The Struggle to Belong: Middle Classing and Social Change in Post-Apartheid South Africa

Letsoko, Vuyiswa and Naidoo, Kammila and Gumbo, Trynos (2022) The Struggle to Belong: Middle Classing and Social Change in Post-Apartheid South Africa. Mobility, Knowledge and Innovation Hubs in Urban and Regional Development. Proceedings of REAL CORP 2022, 27th International Conference on Urban Development, Regional Planning and Information Society. pp. 831-841. ISSN 2521-3938

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The social and urban landscape in Johannesburg has been profoundly influenced by its’ legacy of colonial and apartheid rule. Apartheid legislation such as the Group Areas Act of 1950 significantly embodied apartheid at an urban scale as it segregated and policed social space on the basis of racial classification where large numbers of people classified as native (also referred to as African, bantu or black), Indian (or Asian) and coloured were relocated to planned settlements to the periphery of cities and leaving the inner city and many areas to the north, east and west as white residential zones. The demise of apartheid and its administration in 1994 has resulted in Johannesburg becoming more racially integrated over time. Conversely, the democratic era has also been associated with a change in the class structure in the country, in particular, the growth of the black middle class. There is no longer always a direct relationship between race and income which means that black, Indian and coloured people are able to live in former white areas and neighbourhoods. Given the rise of crime and violence in the city, residential gated communities have been seen as the common housing option for middle- and upper-class social groups of the country. These developments were initially proliferated by mainly white groups in society, however changes in class dynamics in the country have resulted in growth of the black middle class living within these spaces, therefore creating racially integrated residential pockets in the city. The lived experiences of the black middle class within these spaces, remains under-researched. The study employs a qualitative thematic exploration through the use of in-depth interviews with a group of black middle-class residents residing in two South African residential gated communities in Johannesburg to unpack the politics of belonging to the community and the pressures and complexities of gated living and how that impacts identity formation and self-realisation. The interview data indicated the negative impacts of stereotype threat as black residents live with the historical legacy of being viewed as part of an inferior race. The findings outline various strategies that black residents employ to reaffirm their belonging to the community. Furthermore, the results provide a multi-layered analysis of race, identity, difference, space and place in a post-apartheid urban setting. The study makes recommendation for the decolonisation of privatised residential communities to create more inclusive and cohesive communities.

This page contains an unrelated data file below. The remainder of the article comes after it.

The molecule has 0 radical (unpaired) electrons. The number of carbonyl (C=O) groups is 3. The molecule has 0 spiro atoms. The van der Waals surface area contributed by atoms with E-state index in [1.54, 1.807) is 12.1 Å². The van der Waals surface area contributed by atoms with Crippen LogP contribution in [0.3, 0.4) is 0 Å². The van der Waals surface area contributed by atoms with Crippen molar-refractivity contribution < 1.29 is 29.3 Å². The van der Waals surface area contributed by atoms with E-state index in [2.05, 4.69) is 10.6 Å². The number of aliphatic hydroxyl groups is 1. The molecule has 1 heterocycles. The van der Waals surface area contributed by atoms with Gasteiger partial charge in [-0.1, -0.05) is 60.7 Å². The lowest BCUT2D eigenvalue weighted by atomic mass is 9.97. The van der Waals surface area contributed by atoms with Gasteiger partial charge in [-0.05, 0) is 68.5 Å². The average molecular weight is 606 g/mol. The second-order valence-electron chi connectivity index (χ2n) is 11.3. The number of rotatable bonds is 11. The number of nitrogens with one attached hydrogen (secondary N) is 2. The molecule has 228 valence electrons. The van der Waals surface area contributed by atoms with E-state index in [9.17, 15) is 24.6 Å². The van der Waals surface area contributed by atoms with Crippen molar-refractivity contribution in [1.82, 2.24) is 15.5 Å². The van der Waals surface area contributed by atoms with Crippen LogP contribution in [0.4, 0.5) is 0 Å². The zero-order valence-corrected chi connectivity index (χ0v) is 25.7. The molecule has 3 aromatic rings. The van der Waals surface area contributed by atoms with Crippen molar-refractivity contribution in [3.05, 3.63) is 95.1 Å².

Item Type: Article
Uncontrolled Keywords: South Africa, class, social change, black middle class, belonging
Subjects: H Social Sciences > H Social Sciences (General)
H Social Sciences > HT Communities. Classes. Races
Depositing User: The CORP Team
Date Deposited: 11 Nov 2022 17:50
Last Modified: 18 Dec 2022 14:06

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